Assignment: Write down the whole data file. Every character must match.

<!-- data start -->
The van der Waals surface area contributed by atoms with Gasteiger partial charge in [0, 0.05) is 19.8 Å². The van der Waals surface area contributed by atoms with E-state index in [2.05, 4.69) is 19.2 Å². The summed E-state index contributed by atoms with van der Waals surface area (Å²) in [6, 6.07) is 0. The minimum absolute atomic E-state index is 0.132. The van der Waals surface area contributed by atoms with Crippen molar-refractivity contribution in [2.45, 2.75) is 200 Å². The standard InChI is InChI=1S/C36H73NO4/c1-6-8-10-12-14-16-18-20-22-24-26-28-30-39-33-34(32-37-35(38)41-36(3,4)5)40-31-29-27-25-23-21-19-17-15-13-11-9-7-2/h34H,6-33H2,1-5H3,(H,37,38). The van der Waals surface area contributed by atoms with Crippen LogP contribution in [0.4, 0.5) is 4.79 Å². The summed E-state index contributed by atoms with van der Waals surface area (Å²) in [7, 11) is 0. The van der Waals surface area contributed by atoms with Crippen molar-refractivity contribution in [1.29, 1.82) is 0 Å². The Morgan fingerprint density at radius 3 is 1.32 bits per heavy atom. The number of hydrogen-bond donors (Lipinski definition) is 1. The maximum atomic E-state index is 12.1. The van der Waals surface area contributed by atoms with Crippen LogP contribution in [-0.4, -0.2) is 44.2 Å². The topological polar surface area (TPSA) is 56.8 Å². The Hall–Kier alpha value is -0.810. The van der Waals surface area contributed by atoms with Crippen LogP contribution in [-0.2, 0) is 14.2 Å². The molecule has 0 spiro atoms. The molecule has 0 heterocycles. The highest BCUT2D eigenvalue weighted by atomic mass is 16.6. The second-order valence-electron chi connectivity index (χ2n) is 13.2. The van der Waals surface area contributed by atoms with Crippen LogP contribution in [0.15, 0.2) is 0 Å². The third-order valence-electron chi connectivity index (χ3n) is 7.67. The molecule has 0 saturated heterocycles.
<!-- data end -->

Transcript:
The van der Waals surface area contributed by atoms with Gasteiger partial charge in [0, 0.05) is 19.8 Å². The van der Waals surface area contributed by atoms with E-state index in [2.05, 4.69) is 19.2 Å². The summed E-state index contributed by atoms with van der Waals surface area (Å²) in [6, 6.07) is 0. The minimum absolute atomic E-state index is 0.132. The van der Waals surface area contributed by atoms with Crippen molar-refractivity contribution in [2.45, 2.75) is 200 Å². The standard InChI is InChI=1S/C36H73NO4/c1-6-8-10-12-14-16-18-20-22-24-26-28-30-39-33-34(32-37-35(38)41-36(3,4)5)40-31-29-27-25-23-21-19-17-15-13-11-9-7-2/h34H,6-33H2,1-5H3,(H,37,38). The van der Waals surface area contributed by atoms with Crippen LogP contribution in [0.4, 0.5) is 4.79 Å². The summed E-state index contributed by atoms with van der Waals surface area (Å²) in [7, 11) is 0. The van der Waals surface area contributed by atoms with Crippen molar-refractivity contribution in [1.29, 1.82) is 0 Å². The Morgan fingerprint density at radius 3 is 1.32 bits per heavy atom. The number of hydrogen-bond donors (Lipinski definition) is 1. The maximum atomic E-state index is 12.1. The van der Waals surface area contributed by atoms with Crippen LogP contribution in [-0.4, -0.2) is 44.2 Å². The topological polar surface area (TPSA) is 56.8 Å². The Hall–Kier alpha value is -0.810. The van der Waals surface area contributed by atoms with Crippen LogP contribution in [-0.2, 0) is 14.2 Å². The molecule has 0 spiro atoms. The molecule has 0 heterocycles. The highest BCUT2D eigenvalue weighted by atomic mass is 16.6. The second-order valence-electron chi connectivity index (χ2n) is 13.2. The van der Waals surface area contributed by atoms with Crippen LogP contribution in [0.15, 0.2) is 0 Å². The third-order valence-electron chi connectivity index (χ3n) is 7.67. The molecule has 0 saturated heterocycles.